On the occasion of its 350th anniversary, the Paris Opera joins forces with the Bibliothèque nationale de France to present An Italian Air – The Paris Opera from Louis XIV to the Revolution. Octave went to meet the commissioners of the exhibition, Mickaël Bouffard, Christian Schirm and Jean-Michel Vinciguerra who talk about the richness of Italian influences at the Paris Opera. An exhibition to explore at the Museum-Library of the Opera from 28th May until 1st September 2019.
Could you tell us how the exhibition “An Italian Air”, of which you are commissioners, resonates with the 350th anniversary of the Paris Opera?
Christian Schirm: In the context of the Paris Opera’s 350th
anniversary, we wanted to present an exhibition retracing the history of this
operatic institution from its origins, with the privilège d’opéra granted in 1669 to Perrin, until 1791, when this
privilege came to an end. We focussed on this musical institution, the most
important under the monarchy, but we don’t claim to have covered everything in
the musical life of the period. In the 17th and 18th
centuries, there certainly existed other places where music was played: at
court, at the Chapelle royale, at the Opéra-Comique, the Concert-Spirituel and
at the Comédie-Italienne, not forgetting, of course, provincial opera houses.
This exhibition does not therefore aim to say everything about music under the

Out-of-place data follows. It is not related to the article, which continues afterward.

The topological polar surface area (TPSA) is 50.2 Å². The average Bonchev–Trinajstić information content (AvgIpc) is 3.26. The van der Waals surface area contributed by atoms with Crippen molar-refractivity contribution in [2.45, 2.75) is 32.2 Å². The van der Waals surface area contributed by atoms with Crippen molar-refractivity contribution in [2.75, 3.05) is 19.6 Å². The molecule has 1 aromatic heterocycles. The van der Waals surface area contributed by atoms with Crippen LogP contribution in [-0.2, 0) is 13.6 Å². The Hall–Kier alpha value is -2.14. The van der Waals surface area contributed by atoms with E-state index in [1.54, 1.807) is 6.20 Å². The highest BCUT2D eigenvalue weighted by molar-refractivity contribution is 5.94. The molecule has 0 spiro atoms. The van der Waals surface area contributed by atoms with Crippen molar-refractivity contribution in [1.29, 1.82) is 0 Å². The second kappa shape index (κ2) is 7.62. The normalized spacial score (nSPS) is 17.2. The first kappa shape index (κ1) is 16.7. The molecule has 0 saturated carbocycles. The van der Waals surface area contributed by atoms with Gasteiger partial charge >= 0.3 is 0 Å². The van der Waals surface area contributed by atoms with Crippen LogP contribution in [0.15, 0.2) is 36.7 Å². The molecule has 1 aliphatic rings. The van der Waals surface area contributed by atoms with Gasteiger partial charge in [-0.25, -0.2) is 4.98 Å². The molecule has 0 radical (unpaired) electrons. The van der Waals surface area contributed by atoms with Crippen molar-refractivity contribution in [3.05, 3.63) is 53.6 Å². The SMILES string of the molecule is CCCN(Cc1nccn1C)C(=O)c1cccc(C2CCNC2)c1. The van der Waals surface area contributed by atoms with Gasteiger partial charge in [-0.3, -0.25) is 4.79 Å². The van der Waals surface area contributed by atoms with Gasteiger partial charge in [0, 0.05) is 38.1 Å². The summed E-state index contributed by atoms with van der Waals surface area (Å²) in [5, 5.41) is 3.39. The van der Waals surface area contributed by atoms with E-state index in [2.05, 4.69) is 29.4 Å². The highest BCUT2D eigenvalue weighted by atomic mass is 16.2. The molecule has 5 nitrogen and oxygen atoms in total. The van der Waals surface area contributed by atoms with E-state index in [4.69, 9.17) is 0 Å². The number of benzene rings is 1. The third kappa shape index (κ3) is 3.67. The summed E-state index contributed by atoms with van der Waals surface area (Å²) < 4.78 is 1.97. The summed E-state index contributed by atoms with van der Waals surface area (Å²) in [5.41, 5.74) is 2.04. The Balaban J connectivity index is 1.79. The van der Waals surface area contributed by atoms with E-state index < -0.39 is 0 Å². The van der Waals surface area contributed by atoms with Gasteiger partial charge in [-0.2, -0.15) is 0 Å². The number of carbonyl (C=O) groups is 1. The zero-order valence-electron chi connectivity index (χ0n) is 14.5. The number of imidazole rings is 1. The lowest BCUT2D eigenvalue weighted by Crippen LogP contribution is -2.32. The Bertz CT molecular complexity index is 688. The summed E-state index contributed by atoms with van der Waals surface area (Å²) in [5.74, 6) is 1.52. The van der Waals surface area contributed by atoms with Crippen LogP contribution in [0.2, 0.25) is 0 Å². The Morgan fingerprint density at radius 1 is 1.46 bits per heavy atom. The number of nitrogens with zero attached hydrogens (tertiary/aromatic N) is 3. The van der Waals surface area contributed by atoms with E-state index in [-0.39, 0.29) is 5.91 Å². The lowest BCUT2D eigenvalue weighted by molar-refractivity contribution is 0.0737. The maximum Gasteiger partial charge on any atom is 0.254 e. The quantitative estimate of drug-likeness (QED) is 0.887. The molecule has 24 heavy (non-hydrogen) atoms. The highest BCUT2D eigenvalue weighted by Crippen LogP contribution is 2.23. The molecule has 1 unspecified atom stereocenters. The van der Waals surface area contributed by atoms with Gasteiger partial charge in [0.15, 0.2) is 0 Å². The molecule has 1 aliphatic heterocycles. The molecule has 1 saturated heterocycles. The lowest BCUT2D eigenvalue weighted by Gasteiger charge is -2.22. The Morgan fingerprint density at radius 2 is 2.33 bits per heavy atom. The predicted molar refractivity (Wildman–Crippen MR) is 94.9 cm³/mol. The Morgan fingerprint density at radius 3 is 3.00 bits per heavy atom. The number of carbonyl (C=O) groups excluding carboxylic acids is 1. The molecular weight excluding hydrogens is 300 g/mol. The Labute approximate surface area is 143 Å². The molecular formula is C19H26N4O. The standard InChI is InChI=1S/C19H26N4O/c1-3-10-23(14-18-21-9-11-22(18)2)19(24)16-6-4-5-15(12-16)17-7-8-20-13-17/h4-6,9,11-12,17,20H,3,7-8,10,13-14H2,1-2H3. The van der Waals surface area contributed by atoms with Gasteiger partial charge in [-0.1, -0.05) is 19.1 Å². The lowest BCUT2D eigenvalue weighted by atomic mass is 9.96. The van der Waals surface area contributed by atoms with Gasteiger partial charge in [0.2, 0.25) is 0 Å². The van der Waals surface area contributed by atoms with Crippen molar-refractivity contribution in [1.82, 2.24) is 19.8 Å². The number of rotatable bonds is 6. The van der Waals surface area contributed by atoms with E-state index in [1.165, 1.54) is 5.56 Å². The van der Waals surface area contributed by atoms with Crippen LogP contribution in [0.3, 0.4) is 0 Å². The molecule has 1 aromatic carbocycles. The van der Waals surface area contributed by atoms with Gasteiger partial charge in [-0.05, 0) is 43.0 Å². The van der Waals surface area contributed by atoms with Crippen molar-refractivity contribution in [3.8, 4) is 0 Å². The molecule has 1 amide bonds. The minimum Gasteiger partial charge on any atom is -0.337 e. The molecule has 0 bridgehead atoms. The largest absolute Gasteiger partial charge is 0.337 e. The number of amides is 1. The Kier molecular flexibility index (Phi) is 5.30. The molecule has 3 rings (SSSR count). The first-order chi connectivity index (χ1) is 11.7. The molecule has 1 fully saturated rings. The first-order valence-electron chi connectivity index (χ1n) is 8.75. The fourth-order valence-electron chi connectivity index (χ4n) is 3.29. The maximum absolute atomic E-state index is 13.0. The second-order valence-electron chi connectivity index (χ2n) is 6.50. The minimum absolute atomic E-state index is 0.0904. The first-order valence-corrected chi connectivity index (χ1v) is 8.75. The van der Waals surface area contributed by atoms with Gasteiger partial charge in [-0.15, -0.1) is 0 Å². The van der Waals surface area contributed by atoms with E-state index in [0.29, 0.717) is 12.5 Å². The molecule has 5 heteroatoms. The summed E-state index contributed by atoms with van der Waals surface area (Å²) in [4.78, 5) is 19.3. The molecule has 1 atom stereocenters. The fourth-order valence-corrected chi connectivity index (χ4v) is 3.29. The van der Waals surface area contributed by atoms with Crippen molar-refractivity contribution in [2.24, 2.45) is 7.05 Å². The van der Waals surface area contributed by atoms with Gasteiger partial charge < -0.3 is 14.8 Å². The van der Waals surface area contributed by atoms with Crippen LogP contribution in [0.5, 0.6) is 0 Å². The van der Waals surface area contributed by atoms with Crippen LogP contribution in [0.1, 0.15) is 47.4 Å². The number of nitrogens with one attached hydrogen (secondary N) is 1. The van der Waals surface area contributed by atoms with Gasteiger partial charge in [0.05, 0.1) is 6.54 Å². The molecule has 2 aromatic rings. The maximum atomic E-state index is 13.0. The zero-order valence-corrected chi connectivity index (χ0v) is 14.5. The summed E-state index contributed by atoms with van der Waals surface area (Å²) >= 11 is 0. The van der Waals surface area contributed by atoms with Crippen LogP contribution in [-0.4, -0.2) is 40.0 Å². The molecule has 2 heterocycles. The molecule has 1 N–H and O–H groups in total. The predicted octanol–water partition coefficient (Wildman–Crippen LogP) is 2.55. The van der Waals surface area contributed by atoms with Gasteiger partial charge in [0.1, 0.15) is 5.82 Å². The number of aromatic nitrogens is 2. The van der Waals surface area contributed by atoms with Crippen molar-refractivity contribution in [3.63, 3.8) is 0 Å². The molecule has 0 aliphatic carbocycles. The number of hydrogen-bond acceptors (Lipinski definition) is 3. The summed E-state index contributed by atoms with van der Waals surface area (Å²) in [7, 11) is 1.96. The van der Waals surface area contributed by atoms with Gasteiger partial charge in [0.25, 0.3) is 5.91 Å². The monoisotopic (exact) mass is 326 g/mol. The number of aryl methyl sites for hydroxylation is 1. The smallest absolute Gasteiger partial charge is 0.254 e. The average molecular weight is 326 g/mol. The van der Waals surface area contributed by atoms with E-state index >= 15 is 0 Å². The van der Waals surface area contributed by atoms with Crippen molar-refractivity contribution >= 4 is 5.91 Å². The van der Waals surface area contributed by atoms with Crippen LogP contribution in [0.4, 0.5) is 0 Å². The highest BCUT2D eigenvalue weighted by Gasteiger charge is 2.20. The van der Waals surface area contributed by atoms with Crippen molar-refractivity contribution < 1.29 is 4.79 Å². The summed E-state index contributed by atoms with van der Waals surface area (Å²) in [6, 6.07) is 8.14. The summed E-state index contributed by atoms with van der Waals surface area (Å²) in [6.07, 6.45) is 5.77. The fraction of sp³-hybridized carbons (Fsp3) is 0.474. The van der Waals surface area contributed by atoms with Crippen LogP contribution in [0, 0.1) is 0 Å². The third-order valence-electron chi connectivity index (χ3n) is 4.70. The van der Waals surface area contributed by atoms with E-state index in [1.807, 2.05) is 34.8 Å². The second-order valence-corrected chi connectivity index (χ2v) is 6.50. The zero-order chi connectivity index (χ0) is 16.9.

Monarchy. Our subject is the Académie Royale and its relationship with Italian
What are the origins of this Royal Academy of Music and how should the Italian influences be understood?
J.M.V. : In France at this period, operas were
performed at court with ballets in which the courtiers danced. All that changed
with the privelege of 1669. This was the birth of the first public opera house
and a heavy responsibility fell on Perrin’s shoulders. He had to start from
scratch. Perrin had to train a company of singers, dancers and musicians,
engage a stage machinist, rent a hall, find repertoire repertoire and raise funds
to cover the expenses involved. But he incurred debts, soon found himself in
prison and only three years later, in 1672, along came Lully. He bought the
privilege from his predecessor and rebaptised the first “académie d’opéra” as
the Académie royale de musique, a name the Opera was to retain until the
C.S. : Lully is not so distant from Monteverdi. He
kept Monteverdi’s harmonic simplicity, and the clarity of his vocal lines.
Lully created a synthesis between music and poetry, marrying in a sense recitar cantando and French declamation.
During the fourteen years of his reign at the Royal Academy of Music, Lully
trained performers, built up a veritable repertoire and created a model that
lasted until the end of the Monarchy: tragédie
lyrique (operatic tragedy).
J.M.V.: In the exhibition, we wanted to show how the
reference to Italy was imposed and how it was then rejected. From Lully to
Salieri, with Campra, Rameau and Gluck in between, the exhibition evokes the
different musical and aesthetic controversies that punctuated the history of
opera in which the classical French model repeatedly found itself challenged by